Lanier Technical College
2018 - 2019
Catalog and Student Handbook
Photo of Graduates
Student Notification Requirements
I. VOTER REGISTRATION, 20 U.S.C. §1094(a)(23)(A).
The 1998 Higher Education Act requires all post-secondary institutions to make a good-faith effort to distribute voter registration forms to each degree or certificate-seeking student that attends classes on campus, and to make such forms widely available to students. (The law does not apply in states with no voter registration requirement or where voters can register at the time of voting). The institution must request forms from the state 120 days prior to the deadline for registering to vote in the state. In Georgia, the deadline for registering is usually the fifth prior to the date of the primary or election. The law applies to all general and special elections for federal office (i.e. President, Vice President, Senator, and Representative to the U.S. Congress, see 2 U.S.C §431(3)) and includes elections for Governor and other state chief executive.

II. DRUG FREE SCHOOLS AND COMMUNITIES ACT, ("DFSCA"), 20 U.S.C. §1145(g), 34 C.F.R. §86.1 et seq.
The DFSCA requires institutions receiving federal financial assistance to establish drug and alcohol prevention programs for students and employees. At a minimum, each institution must distribute to all students and employees annually:
  • Standards of conduct that clearly prohibit the unlawful possession, use, or distribution of illicit drugs and alcohol on college property or as part of any college activities;
  • A description of the applicable legal sanctions under local, state, or federal law for the unlawful possession or distribution of illicit drugs and alcohol;
  • A description of the health risks associated with the use of illicit drugs and the abuse of alcohol;
  • A description of any drug or alcohol counseling, treatment, or rehabilitation or re-entry programs that are available to employees and students; and clear statement that the institution will impose sanctions on students and employees (consistent with local, state, and federal law), and a description of those sanctions, up to and including expulsion or termination of employment and referral for prosecution, for violations of the standards of conduct.
  • The law further requires an institution of higher education to conduct a biennial review of its program to:
    i. Determine the program's effectiveness and implement changes if they are needed; and
    ii. Ensure that the sanctions developed are consistently enforced. See 34 C.F.R. §86.100.

Institutions were required to make a one-time certification to the Secretary of Education that the college has adopted and implemented a program to prevent the use of illicit drugs and the abuse of alcohol by students and employees. See 34 C.F.R. §86.4-86.6.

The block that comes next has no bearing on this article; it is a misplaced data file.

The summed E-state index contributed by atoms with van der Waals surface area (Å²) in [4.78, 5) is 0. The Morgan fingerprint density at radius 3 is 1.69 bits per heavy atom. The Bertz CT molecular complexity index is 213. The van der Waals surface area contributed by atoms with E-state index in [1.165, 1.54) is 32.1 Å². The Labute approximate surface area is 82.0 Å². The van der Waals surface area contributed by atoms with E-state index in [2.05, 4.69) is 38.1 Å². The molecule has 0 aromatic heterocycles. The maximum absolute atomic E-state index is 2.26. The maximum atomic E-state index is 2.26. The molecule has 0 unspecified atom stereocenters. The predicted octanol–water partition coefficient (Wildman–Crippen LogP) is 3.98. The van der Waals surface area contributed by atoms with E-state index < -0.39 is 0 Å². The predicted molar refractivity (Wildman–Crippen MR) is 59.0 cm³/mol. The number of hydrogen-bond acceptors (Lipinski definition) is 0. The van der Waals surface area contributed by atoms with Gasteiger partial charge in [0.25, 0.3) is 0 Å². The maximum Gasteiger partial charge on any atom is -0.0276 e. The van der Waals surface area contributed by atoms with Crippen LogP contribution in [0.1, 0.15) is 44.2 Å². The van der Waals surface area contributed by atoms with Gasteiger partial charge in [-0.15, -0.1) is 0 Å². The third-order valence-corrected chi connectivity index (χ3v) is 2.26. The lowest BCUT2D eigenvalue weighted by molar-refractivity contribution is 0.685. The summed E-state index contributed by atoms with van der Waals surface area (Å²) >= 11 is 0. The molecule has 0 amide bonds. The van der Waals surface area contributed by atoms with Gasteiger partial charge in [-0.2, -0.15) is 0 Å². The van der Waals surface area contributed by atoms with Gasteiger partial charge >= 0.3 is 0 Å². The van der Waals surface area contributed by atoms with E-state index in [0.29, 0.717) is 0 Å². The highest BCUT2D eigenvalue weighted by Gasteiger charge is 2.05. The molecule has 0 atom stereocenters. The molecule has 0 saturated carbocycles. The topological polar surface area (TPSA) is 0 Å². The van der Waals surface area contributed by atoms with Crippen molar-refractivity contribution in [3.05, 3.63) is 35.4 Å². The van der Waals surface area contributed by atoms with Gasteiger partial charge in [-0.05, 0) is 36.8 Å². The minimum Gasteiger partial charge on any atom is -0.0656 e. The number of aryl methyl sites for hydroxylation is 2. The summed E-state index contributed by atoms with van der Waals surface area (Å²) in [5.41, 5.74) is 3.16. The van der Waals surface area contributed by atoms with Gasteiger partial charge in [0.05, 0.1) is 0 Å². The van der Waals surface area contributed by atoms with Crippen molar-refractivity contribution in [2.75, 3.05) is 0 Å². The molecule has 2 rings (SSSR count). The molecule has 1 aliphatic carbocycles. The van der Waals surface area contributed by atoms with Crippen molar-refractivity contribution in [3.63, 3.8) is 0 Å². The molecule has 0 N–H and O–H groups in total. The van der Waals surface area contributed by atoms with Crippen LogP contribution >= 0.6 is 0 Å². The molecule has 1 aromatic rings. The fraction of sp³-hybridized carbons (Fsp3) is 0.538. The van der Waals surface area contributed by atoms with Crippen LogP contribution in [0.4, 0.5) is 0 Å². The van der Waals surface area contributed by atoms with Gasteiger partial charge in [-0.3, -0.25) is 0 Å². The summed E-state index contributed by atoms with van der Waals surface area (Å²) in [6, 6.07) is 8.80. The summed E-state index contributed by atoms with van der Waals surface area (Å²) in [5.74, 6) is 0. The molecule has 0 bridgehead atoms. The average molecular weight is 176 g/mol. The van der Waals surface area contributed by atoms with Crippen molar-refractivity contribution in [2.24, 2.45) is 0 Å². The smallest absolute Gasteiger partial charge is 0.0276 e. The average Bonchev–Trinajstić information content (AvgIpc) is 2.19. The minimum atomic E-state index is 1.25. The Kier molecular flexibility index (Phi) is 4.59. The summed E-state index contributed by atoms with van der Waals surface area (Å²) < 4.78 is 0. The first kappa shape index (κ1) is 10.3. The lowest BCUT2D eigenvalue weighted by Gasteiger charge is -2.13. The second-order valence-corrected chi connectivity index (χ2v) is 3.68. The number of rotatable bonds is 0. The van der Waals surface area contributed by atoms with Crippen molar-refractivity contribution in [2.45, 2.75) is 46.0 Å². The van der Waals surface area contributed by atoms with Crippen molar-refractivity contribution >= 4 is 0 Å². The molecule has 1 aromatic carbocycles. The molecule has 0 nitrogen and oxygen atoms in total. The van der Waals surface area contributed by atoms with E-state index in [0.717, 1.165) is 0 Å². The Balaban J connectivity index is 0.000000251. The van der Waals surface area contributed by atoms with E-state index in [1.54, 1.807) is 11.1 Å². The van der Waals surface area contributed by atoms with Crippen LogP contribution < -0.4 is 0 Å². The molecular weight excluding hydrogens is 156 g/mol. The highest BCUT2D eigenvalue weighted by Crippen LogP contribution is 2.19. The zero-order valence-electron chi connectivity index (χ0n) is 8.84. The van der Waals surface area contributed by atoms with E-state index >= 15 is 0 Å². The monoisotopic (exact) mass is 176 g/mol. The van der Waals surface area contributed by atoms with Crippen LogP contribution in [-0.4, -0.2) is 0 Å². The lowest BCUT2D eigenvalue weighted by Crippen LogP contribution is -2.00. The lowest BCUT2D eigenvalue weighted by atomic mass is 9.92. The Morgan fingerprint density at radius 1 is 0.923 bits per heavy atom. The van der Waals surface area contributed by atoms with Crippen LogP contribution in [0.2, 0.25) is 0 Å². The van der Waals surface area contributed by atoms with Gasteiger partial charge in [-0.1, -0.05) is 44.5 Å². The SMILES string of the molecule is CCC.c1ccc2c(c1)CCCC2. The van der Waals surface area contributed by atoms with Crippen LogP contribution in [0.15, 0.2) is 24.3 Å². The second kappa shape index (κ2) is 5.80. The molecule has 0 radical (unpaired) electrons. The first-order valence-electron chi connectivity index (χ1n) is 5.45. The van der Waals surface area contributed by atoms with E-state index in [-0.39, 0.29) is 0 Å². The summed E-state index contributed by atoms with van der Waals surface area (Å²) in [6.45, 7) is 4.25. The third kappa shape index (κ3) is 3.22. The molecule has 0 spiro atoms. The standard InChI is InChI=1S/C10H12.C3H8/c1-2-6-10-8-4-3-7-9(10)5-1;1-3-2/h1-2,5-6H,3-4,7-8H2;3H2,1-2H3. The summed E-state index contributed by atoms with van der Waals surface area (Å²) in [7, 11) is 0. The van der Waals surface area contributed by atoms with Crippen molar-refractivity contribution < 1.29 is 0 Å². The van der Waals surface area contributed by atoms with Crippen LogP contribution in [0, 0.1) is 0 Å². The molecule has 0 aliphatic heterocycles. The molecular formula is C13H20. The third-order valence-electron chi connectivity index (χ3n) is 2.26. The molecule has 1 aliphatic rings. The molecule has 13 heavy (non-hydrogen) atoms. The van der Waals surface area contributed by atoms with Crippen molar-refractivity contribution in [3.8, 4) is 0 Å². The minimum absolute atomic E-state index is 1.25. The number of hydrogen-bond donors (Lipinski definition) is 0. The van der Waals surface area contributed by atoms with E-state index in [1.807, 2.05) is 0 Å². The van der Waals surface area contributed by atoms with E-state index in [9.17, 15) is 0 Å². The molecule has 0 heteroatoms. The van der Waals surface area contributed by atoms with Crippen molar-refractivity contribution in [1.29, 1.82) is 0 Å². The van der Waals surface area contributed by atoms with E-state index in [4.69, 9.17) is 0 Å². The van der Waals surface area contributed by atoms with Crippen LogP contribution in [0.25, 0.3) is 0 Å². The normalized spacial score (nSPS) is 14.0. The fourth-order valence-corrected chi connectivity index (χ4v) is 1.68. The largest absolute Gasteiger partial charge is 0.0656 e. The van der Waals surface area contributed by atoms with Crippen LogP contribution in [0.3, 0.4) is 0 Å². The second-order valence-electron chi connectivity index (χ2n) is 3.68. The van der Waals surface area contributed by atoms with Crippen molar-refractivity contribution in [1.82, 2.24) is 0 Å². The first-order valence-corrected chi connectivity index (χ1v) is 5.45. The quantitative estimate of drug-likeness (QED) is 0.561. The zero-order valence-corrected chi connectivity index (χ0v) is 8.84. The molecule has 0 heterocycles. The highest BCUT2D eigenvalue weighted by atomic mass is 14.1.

The biennial review of the program and any other records relating to the drug prevention program certification must be retained for three (3) years. Records relating to any litigation, claim, audit or other action involving the records must be retained for three (3) years or until completion of the action and resolution of all issues that arise from such litigation, claim, audit, etc. See 34 C.F.R. §86.103

Detailed information is required under the Higher Education Amendments regarding financial aid, tuition, fees and other costs of attendance, academic programs, accreditation, handicapped services/facilities, study abroad and completion/graduation, transfer-out rates, as applicable, and athletic program information.

A. Financial Assistance Information, 34 C.F.R. §668.42.
Institutions must publish and make readily available to all current students and all prospective students upon request a description of all federal, state, local, private and institutional student financial assistance programs available to students, including both need-based and non-need-based programs. For each financial aid program described, the information must include:

  1. procedures and forms by which students apply for assistance;
  2. student eligibility requirements;
  3. the criteria for selecting recipients; and
  4. the criteria for determining the amount of a student's award.

These materials must be made available to students via appropriate publications and mailings before they enter into a financial obligation with the institution. 34 C.F.R. §668.42(b).

The institution must describe the rights and responsibilities of students that receive financial assistance under the Title IV, HEA Programs, including specific information regarding:

  1. the criteria for continued student eligibility under each program;
  2. standards which the student must maintain in order to be considered to be making satisfactory progress for purpose of receiving financial assistance and the criteria by which the student who has failed to maintain satisfactory progress may re-establish his/her eligibility for financial assistance;
  3. the method by which financial assistance disbursements are made to students and the frequency thereof;
  4. the terms of any loan received by a student, a sample loan repayment schedule and the necessity for repaying loans;
  5. the general conditions and terms that apply to any employment which is part of a students' financial assistance package;
  6. the institution must provide and collect exit counseling information as required by 34 C.F.R. 674.42 for Perkins Loan Program borrowers by 34 C.F.R. 685.304 for William D. Ford Federal Direct Student Loan Program borrowers and by 34 C.F.R. 682.604 for Federal Stafford Loan Program borrowers; and
  7. the conditions under which students receiving Federal Family Education Loan or Ford Direct Loan assistance may obtain repayment deferrals for service under the Peace Corps Act, the Domestic Volunteer Service Act of 1973 or comparable volunteer community service. See 34 C.F.R. 668.42.
B. Institutional Information, 34 C.F.R. §668.43.